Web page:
What makes successful social media ads 3

I want you to look for a variation in comments, and look for a variation in commenters. I'm not saying that you can't have some people that really, really rock with you and whatever you post and that converse and talk, etc. But, you're going to see some additional ones come in and go out. For example, you may see five people that always comment on my posts, but, if I have a post with 1700 people, it’s not all the same people. Does that make sense? So, I want you all to really, pay attention to those things. They'll reach out to you and say, “Hey, do you want to run an ad on my page?” or say that it's really cheap for me.  I’ve typically have had negative experiences of someone reaching out to me and asking me to run an ad on their page. In the past, that has not fared well for me. Therefore, I like to search and find pages that I can promote on. I like people to refer me or say these are good pages.


The next thing we're looking at is the number of likes. There also should be a variation in likes. We don't want the same number of likes everywhere across the board. For example, if you go and look at a page and it's always 2000, 2000, 2000, and you never get 500, or you never get 1500, but, it's the same, all the way across the board, that’s not the page you need to be advertising on.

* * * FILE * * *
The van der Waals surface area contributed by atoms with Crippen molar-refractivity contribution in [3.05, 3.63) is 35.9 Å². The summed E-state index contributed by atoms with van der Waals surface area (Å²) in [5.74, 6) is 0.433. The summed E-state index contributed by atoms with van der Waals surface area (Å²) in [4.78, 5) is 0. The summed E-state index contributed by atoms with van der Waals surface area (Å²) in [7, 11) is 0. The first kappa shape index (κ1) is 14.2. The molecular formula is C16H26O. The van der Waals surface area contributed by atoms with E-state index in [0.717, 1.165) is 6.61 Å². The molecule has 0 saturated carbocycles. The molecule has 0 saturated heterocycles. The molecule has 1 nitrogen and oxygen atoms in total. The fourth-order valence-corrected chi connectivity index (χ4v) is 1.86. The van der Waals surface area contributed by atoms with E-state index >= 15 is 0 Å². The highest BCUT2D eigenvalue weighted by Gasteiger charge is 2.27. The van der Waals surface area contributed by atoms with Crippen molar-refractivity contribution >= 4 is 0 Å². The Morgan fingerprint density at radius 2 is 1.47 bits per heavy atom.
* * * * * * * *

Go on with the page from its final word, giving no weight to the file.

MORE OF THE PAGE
I also pay attention to discussions. As a result of people having time on their hands, you will often see conversations and arguments in the comments section. In the past, there has been a couple of people I’ve had to excommunicate from The Kingdom because sometimes they’re harassing. I've seen people go. I remember that once we had a post that had like 400+ comments on it and most of them were from a man who added at least 200 people, one by one. That man was very disrespectful. What happened was, about a year and a half ago, I posted about how black people wash meat and white people don’t. I wanted to know if it was true, so I posted, “Y’all chime in. Let me know if you wash your meat before you cook it or not.” Well, it spurred this big debate. It may have been more than 400+ comments.  It was a lot!! It was nuts! It was crazy! There was this one person who felt strongly about certain people commenting their opinions about people not washing their meat. They were going in and it was getting painful, so I had to excommunicate them. The point is, there was a lot of discussion about if you wash your meat or if you don’t. My conclusion was that if you are a Black American, or if you are a Caribbean person of color, we tend to wash our meat. Others, not so much. Also, a lot of my Latin and Mexican brothers and sisters were jumping in there too saying they wash our meat too. That was my conclusion. As minorities, we believe in washing meat. If you come from the Caribbean, you’re probably watching your meat. If you're not one of the groups, you’re probably not watching your meat. Even a post that simple sparked a huge discussion.